A Mostly Yen Press License Roundup

I was away for a few days, so naturally the license DELUGE hit. As such, let me ask you to turn to A Case Suitable for Treatment, for the very last in news. :) Let’s see what 17 million titles are coming out soon, however, and talk about them a bit.

First the non-Yen stuff. Seven Seas has three more Alice spinoffs coming, featuring, I believe, Gray, Elliot, and the Twins. They sell well, and there are PILES of the things, so I see no reason why Seven Seas shouldn’t license them till they run out.

Dark Horse just announced today the license of Fate/Zero, the prequel to Fate/Stay Night that runs in Kadokawa’s Young Ace. It’s based on a couple of light novels that tell the story of the ‘fourth Holy grail War’. I admit I didn’t read F/SN when Tokyopop was putting it out, but it’s certainly quite popular, and Fate/Zero seems to be the most respected of the side projects.


Now it’s time for Yen Press. On the manga front, a big recent license is the Karneval manga from Ichijinsha’s Comic Zero-Sum. There’s over a dozen volumes to date, and it’s been a highly discussed series. Featuring two innocents on the run from forces beyond their control who end up with a defense organization called Circus, it’s the sort of title that defines the words ‘fantasy manga for young women’ and should sell like hotcakes.

There’s more Madoka Magica manga, as we get Orico Magica’s side story which posits a different meeting between its leads, which I’m sure will lead to puppies and rainbows instead of tragedy; and Tart Magica, which features Jeanne D’Arc and three fellow pseudo-historical young women as magical girls in the 15th century, thus showing that Kyubey can ruin EVERYTHING.

And on the Disney front, sort of, we have Big Hero 6, which just debuted in Kodansha’s Magazine Special. Based on the film due out this November, it looks to be geared towards the younger set, and is a rare Kodansha license from this publisher.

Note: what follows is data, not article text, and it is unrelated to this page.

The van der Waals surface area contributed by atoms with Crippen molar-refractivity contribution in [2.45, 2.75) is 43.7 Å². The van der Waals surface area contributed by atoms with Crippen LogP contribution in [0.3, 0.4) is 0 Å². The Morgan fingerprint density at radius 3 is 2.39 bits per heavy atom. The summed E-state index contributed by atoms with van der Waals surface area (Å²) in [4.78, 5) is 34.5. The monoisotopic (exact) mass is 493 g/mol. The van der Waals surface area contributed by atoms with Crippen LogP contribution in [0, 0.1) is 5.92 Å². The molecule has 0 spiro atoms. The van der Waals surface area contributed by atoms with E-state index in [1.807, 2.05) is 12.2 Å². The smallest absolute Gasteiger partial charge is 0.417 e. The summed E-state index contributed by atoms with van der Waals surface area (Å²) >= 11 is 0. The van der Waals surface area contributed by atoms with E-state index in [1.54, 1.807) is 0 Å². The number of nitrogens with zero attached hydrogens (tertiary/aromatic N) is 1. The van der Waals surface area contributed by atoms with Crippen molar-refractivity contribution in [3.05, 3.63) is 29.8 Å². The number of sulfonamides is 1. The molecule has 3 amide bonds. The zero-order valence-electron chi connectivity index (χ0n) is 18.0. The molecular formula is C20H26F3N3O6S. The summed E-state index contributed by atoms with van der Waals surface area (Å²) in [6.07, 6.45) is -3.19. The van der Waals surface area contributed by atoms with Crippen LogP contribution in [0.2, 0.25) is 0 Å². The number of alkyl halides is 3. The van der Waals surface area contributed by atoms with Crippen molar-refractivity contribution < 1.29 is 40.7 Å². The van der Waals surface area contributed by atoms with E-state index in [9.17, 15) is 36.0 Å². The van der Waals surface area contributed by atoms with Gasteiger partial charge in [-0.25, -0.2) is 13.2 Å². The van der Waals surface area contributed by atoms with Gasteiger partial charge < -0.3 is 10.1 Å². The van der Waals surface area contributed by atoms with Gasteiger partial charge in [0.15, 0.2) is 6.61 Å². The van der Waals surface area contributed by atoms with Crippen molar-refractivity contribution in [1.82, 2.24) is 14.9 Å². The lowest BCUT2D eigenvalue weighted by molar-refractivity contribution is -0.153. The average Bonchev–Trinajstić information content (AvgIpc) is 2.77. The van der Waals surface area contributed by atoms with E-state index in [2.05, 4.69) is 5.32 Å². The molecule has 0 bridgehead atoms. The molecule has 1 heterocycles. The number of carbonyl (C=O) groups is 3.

Now let’s talk light novels. I’d mentioned that I thought Yen was pursuing a surprisingly aggressive approach to the new Yen On line, and it’s clear that if anything I was underestimating it. Kurt says they’re going to go even further next year, with over 2 dozen books out in 2015 alone, from a variety of series. Sword Art Online sold quite well, and has I expect inspired the licensing of the Progressive novels that will debut in April.

I have whined on Twitter about the lack of ebooks for SAO and the upcoming Index novels, and I suspect judging from Kurt’s response in the interview that this is not something that will be changing anytime soon. It seems to be the Japanese side more than our side, as Yen says that they make an effort to get them when they’re available. So perhaps I should whine at ASCII Mediaworks instead.

log horizon

As for the new LN series announced, we have four. The first, Log Horizon, has a plot that may seem familiar to fans of Sword Art Online, as it also has a large group of MMORPG gamers who find themselves trapped in a virtual world. Log Horizon seems to have a broader focus, however, and less romance/harem/fanservice elements than SAO does. Yen has also licensed the manga, though we’re not sure yet which manga they have – there are three possibilities, all from different companies. The novel is from Enterbrain, who also do Book Girl, so I’m hoping for ebooks here.

Speaking of fanservices, No Game No Life seems to be the most ‘otaku-oriented’ title that was licensed in this batch. It’s from Media Factory, and involves (try not to contain your shock), an MMORPG. A brother/sister gaming team, who in real life are basically shut-ins, are transported to a fantasy world where they have to use their amazing gaming skills to save humanity.